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FAQ

On which distribution is Vanilla Linux based?

None!

It's entirely built and designed from scratch with several inspirations including: Slackware, CRUX, Alpine and even FreeBSD.

On which package manager is vpk based?

None!

It's also built from scratch using pure POSIX shell with busybox as unique dependency. It also borrows ideas from slackpkg, RPM.

Is vpk Linux-only?

No. The vpk tool has busybox as unique dependency so it runs on any system that supports busybox unless some applets are not available on this platform.

And is Vanilla Linux-only?

At this time of writing, yes. But several packages do not require a Linux kernel at all. This means that several packages could even be built on other platforms such as *BSD, Minix or perhaps Haiku. On the other hand, some packages are not directly compatible with musl and such packages are patched to build with musl. But most of those patches are only removing assumption of being ran on a glibc based system and could probably work with other systems as well.

Keep in mind that both vpk and Vanilla are made portable in mind and we'd be glad to see a non-Linux variant of Vanilla!

Are there major upgrades within release versions?

Short answer: no.

We keep libraries and tools at a specific fixed version within the same release. However, we may perform minor upgrades of several packages that are known to be stable enough and as long they are ABI compatible and do not introduce a behavior change. But a release is still be maintained as bugfixes in the most of the cases.

Why weak dependencies?

Many Linux distributions use strong dependencies which prevent users for replacing parts of the system by yourself. Some well designed packages manager depend on specific criteria (having a file or library) rather than a specific package itself though. I believe it's simpler to depend on a package and install it by default but let the user install it by itself if required.

With the upcoming attribute system in vpk tool you will even be able mark a package installed while you didn't install it with vpk at all.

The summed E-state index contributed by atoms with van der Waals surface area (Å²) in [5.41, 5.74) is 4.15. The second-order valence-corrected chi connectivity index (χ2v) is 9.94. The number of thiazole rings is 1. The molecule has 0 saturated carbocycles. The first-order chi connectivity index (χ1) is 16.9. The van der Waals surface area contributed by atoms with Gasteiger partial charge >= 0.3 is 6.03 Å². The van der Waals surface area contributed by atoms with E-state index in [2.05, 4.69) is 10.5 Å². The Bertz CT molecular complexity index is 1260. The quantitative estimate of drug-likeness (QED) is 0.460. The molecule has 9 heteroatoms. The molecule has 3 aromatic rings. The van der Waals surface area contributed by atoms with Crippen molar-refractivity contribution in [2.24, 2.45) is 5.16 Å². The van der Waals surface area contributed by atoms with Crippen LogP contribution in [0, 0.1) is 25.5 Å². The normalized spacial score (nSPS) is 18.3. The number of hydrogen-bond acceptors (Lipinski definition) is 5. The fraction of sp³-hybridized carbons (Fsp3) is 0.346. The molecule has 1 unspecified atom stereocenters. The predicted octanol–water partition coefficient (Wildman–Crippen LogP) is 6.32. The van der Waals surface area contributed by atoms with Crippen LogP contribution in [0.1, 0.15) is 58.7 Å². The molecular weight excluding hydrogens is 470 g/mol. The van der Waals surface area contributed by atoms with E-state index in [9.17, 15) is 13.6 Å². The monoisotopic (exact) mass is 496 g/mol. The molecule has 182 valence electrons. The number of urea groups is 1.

I don't want development files

In Vanilla, packages are not split. While in most popular distributions you have the runtime (e.g. libzip), the development files (e.g. libzip-dev(el)) and eventually documentation or debug information (e.g. libzip-doc and libzip-dbg), Vanilla packages include all. This is convenient for developers but may be useless for simple users. It facilitate the development of new packages for Vanilla at the cost of taking more space on the disk. This is more true on embedded devices where we want to use less as possible space on the hardware.

Instead of creating subpackages for that purpose, Vanilla use a different approach and allows the exclusion of files during installation and since all packages use the same directories it's easy to exclude those files.

Note: this is not implemented yet but planned.

Why don't you follow LSB?

Linux Standard Base (LSB for short) is an old reference that defines a set of recommendations for all distributions. While useful for major distributions, it is too rigid and recommends lots of things that we don't use or are not applicable. For example, LSB requires libstdc++, libgcc_s and many others. Also, it recommends a very old and archaic Filesystem Hierarchy Standard that Vanilla Linux explicitly cleanups.

Installation of packages is slow!